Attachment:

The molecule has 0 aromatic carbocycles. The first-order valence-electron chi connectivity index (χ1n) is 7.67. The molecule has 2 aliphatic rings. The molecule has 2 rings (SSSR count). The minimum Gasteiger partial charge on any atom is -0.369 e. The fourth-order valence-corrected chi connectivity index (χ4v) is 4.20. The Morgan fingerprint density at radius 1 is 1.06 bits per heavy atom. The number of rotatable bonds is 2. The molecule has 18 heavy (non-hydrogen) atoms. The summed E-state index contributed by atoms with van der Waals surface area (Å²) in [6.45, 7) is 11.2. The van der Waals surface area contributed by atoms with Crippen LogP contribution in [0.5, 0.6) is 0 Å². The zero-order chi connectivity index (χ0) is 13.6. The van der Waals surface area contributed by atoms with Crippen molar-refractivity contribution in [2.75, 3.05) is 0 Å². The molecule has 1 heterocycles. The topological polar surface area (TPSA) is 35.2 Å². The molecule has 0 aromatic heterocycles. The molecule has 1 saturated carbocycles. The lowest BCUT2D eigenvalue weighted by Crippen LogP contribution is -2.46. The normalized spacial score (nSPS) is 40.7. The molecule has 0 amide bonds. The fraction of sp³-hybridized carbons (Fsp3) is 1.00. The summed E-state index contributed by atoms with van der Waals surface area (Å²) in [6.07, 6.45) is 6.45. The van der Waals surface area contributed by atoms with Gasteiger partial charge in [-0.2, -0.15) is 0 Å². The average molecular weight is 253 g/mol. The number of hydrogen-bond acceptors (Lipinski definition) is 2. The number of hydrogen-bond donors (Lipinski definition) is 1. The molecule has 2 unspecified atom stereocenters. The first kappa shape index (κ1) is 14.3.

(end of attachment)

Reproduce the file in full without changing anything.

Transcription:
The molecule has 0 aromatic carbocycles. The first-order valence-electron chi connectivity index (χ1n) is 7.67. The molecule has 2 aliphatic rings. The molecule has 2 rings (SSSR count). The minimum Gasteiger partial charge on any atom is -0.369 e. The fourth-order valence-corrected chi connectivity index (χ4v) is 4.20. The Morgan fingerprint density at radius 1 is 1.06 bits per heavy atom. The number of rotatable bonds is 2. The molecule has 18 heavy (non-hydrogen) atoms. The summed E-state index contributed by atoms with van der Waals surface area (Å²) in [6.45, 7) is 11.2. The van der Waals surface area contributed by atoms with Crippen LogP contribution in [0.5, 0.6) is 0 Å². The zero-order chi connectivity index (χ0) is 13.6. The van der Waals surface area contributed by atoms with Crippen molar-refractivity contribution in [2.75, 3.05) is 0 Å². The molecule has 1 heterocycles. The topological polar surface area (TPSA) is 35.2 Å². The molecule has 0 aromatic heterocycles. The molecule has 1 saturated carbocycles. The lowest BCUT2D eigenvalue weighted by Crippen LogP contribution is -2.46. The normalized spacial score (nSPS) is 40.7. The molecule has 0 amide bonds. The fraction of sp³-hybridized carbons (Fsp3) is 1.00. The summed E-state index contributed by atoms with van der Waals surface area (Å²) in [6.07, 6.45) is 6.45. The van der Waals surface area contributed by atoms with Gasteiger partial charge in [-0.2, -0.15) is 0 Å². The average molecular weight is 253 g/mol. The number of hydrogen-bond acceptors (Lipinski definition) is 2. The number of hydrogen-bond donors (Lipinski definition) is 1. The molecule has 2 unspecified atom stereocenters. The first kappa shape index (κ1) is 14.3.